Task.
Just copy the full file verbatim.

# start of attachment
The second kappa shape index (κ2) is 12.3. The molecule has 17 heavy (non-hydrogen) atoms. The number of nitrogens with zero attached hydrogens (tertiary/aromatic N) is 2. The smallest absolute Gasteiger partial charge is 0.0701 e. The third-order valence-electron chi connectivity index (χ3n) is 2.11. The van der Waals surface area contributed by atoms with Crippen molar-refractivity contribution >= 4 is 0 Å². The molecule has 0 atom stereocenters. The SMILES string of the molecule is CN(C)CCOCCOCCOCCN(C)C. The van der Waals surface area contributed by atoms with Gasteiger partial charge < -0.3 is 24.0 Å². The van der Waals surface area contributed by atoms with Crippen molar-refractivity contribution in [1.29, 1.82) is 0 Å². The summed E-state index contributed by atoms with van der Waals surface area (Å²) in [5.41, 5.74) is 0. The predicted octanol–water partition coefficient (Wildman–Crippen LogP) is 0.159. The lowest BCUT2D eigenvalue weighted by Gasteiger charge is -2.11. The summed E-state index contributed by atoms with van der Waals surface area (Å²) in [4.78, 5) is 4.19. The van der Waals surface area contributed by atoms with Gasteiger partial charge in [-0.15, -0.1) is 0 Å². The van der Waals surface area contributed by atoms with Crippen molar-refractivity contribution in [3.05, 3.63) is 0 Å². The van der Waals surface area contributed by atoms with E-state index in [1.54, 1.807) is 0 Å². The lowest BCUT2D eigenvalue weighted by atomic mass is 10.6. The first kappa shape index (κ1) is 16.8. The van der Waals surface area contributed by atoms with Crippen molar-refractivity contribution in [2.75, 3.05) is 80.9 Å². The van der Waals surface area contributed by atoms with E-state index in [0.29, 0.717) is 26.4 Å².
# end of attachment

The second kappa shape index (κ2) is 12.3. The molecule has 17 heavy (non-hydrogen) atoms. The number of nitrogens with zero attached hydrogens (tertiary/aromatic N) is 2. The smallest absolute Gasteiger partial charge is 0.0701 e. The third-order valence-electron chi connectivity index (χ3n) is 2.11. The van der Waals surface area contributed by atoms with Crippen molar-refractivity contribution >= 4 is 0 Å². The molecule has 0 atom stereocenters. The SMILES string of the molecule is CN(C)CCOCCOCCOCCN(C)C. The van der Waals surface area contributed by atoms with Gasteiger partial charge < -0.3 is 24.0 Å². The van der Waals surface area contributed by atoms with Crippen molar-refractivity contribution in [1.29, 1.82) is 0 Å². The summed E-state index contributed by atoms with van der Waals surface area (Å²) in [5.41, 5.74) is 0. The predicted octanol–water partition coefficient (Wildman–Crippen LogP) is 0.159. The lowest BCUT2D eigenvalue weighted by Gasteiger charge is -2.11. The summed E-state index contributed by atoms with van der Waals surface area (Å²) in [4.78, 5) is 4.19. The van der Waals surface area contributed by atoms with Gasteiger partial charge in [-0.15, -0.1) is 0 Å². The van der Waals surface area contributed by atoms with Crippen molar-refractivity contribution in [3.05, 3.63) is 0 Å². The van der Waals surface area contributed by atoms with E-state index in [1.54, 1.807) is 0 Å². The lowest BCUT2D eigenvalue weighted by atomic mass is 10.6. The first kappa shape index (κ1) is 16.8. The van der Waals surface area contributed by atoms with Crippen molar-refractivity contribution in [2.75, 3.05) is 80.9 Å². The van der Waals surface area contributed by atoms with E-state index in [0.29, 0.717) is 26.4 Å².